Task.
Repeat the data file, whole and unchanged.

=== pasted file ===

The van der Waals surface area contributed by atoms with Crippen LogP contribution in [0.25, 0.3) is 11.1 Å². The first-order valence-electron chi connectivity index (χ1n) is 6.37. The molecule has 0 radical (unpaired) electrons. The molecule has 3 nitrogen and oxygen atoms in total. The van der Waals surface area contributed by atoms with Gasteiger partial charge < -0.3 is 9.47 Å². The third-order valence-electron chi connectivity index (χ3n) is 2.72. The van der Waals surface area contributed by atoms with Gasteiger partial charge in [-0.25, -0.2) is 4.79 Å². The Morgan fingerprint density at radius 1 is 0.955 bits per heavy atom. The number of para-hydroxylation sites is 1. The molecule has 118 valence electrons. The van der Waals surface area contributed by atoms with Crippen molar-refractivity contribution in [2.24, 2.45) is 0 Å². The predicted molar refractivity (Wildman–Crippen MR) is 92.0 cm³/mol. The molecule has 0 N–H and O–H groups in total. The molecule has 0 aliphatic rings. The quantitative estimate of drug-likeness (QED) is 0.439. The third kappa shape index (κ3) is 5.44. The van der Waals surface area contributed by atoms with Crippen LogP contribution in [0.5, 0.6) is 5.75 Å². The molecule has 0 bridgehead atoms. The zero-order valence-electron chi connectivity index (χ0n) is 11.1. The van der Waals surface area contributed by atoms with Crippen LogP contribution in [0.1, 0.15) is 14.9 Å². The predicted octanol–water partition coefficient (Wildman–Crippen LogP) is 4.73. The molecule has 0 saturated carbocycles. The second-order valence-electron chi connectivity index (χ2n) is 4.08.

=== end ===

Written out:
The van der Waals surface area contributed by atoms with Crippen LogP contribution in [0.25, 0.3) is 11.1 Å². The first-order valence-electron chi connectivity index (χ1n) is 6.37. The molecule has 0 radical (unpaired) electrons. The molecule has 3 nitrogen and oxygen atoms in total. The van der Waals surface area contributed by atoms with Gasteiger partial charge < -0.3 is 9.47 Å². The third-order valence-electron chi connectivity index (χ3n) is 2.72. The van der Waals surface area contributed by atoms with Gasteiger partial charge in [-0.25, -0.2) is 4.79 Å². The Morgan fingerprint density at radius 1 is 0.955 bits per heavy atom. The number of para-hydroxylation sites is 1. The molecule has 118 valence electrons. The van der Waals surface area contributed by atoms with Crippen molar-refractivity contribution in [2.24, 2.45) is 0 Å². The predicted molar refractivity (Wildman–Crippen MR) is 92.0 cm³/mol. The molecule has 0 N–H and O–H groups in total. The molecule has 0 aliphatic rings. The quantitative estimate of drug-likeness (QED) is 0.439. The third kappa shape index (κ3) is 5.44. The van der Waals surface area contributed by atoms with Crippen LogP contribution in [0.5, 0.6) is 5.75 Å². The molecule has 0 bridgehead atoms. The zero-order valence-electron chi connectivity index (χ0n) is 11.1. The van der Waals surface area contributed by atoms with Crippen LogP contribution in [0.1, 0.15) is 14.9 Å². The predicted octanol–water partition coefficient (Wildman–Crippen LogP) is 4.73. The molecule has 0 saturated carbocycles. The second-order valence-electron chi connectivity index (χ2n) is 4.08.